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Murray Lee runs a finger across a family tree he’s displayed in the Chinese Historical Society Museum on Third Avenue downtown. On the left of the big white board, Lee taps at a solitary name, Ah Quin, a man from Canton, China, who moved to San Diego in 1880 and who, by the time he died in 1914, was the most influential Chinese in Southern California. (He died with $50,000 in his estate.) In a house on Third Street, Ah Quin raised the first Chinese family in San Diego. He named his children Annie, George, Mamie, Tom, Maggie, Lillian, Franklin, Minnie, Henry, Mary, Mabel, and McKinley. Murray Lee runs his finger across the family tree to the names of Ah Quin’s great-great-great-grandchildren, born in the 1980s and ’90s.

“Some of Ah Quin’s fifth generation,” says Lee, “may not even know that they have a famous Chinese ancestor.”

Lee, who serves as curator of Chinese American history at the museum, gives the impression of someone who takes pleasure in precision and order. Now retired, he worked much of his life as a cartographer for the U.S. government, managing the research and production of maps. Around him in the museum, his exhibit on the early history of Chinese in San Diego, In Search of Gold Mountain, is a tidy explanation illustrated with maps and pictures of Chinese migration from Guangdong Province. Lee shows how immigrants, particularly those from the Four Counties Area near Canton, made their way from China to San Francisco and southward to San Diego. Lee’s prose is lucid, his explanations clear. One photograph in the exhibit stands out from the others: Ah Quin surrounded by his mighty brood. Unlike other turn-of-the-century photographs that show stoic immigrants gazing stonily at the camera, Ah Quin’s isn’t grim. Someone must have said something funny just before the picture was taken. Ah Quin’s two oldest daughters are fighting off grins; his wife is too. Ah Quin’s own face is caught in a semi-smile: a man who named his son McKinley is someone who had a sense of humor.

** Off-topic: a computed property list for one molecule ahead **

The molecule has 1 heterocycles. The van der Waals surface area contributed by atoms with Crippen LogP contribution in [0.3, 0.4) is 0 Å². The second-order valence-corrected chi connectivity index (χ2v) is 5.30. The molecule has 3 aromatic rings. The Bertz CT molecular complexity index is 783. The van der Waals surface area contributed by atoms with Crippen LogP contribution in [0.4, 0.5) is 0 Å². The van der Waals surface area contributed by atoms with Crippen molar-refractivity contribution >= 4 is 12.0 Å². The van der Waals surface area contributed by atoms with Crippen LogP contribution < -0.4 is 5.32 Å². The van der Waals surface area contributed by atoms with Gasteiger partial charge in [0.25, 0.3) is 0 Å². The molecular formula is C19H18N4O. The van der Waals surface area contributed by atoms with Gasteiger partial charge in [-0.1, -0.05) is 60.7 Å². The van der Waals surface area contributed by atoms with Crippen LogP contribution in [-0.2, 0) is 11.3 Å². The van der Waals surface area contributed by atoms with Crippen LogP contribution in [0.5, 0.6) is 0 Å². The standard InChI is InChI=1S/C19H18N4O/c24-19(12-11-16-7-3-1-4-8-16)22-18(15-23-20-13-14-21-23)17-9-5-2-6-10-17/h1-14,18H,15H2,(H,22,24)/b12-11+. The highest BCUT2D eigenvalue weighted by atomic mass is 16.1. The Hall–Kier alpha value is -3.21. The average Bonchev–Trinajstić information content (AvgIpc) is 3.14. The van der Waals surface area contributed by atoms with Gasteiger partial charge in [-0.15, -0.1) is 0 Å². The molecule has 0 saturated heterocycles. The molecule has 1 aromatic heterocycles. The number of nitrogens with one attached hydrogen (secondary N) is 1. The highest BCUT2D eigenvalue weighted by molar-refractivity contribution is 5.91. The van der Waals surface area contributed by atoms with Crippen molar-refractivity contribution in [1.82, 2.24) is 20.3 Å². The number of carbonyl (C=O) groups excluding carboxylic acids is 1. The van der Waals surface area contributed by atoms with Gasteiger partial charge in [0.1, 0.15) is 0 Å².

Murray Lee isn’t related to Ah Quin. His interest in the “Mayor of Chinatown” is purely intellectual. Lee lived and worked in the Washington, D.C., area until he retired to San Diego in 1983, when he became involved in the local Chinese Historical Society. In many ways Lee is the local Chinese Historical Society. He edited the society’s newsletter and still writes much of what’s in it. Lee lugs slides of his In Search of Gold Mountain exhibit around town to colleges, universities, and high schools and lectures on its contents.

Talk off-the-record with other Chinese about the Chinese Historical Society Museum and you are lickety-split down the rabbit hole of what “Chinese” means. You hear talk of a power struggle. Taiwanese, you are told, aren’t much interested in the immigrant experience and want to turn the museum into a showcase of Chinese culture. There are, you are told, two kinds of Taiwanese: the Taiwanese-Taiwanese who immigrated to Taiwan four centuries ago and the mainland-Chinese-Taiwanese who, as Mao’s Communist victory rolled across China, came to Taiwan with Chiang Kai-shek in the late 1940s. While the Taiwanese-Taiwanese are content with their own identity, the mainland-Chinese-Taiwanese are self-consciously Chinese-in-exile, see themselves as an authentic remnant of what it means to be Chinese, and are therefore big promoters of Chinese culture. The mainland-Chinese-Taiwanese long for reunification with the mainland, their motherland. The Taiwanese-Taiwanese do not. There’s considerable friction, obviously, between the two groups. Moreover, the question of Taiwan’s reunification with the mainland is the central question to all Chinese — to all Chinese, that is, other than the American descendants of immigrants who, like Murray Lee, stand outside the fray with an amused calm.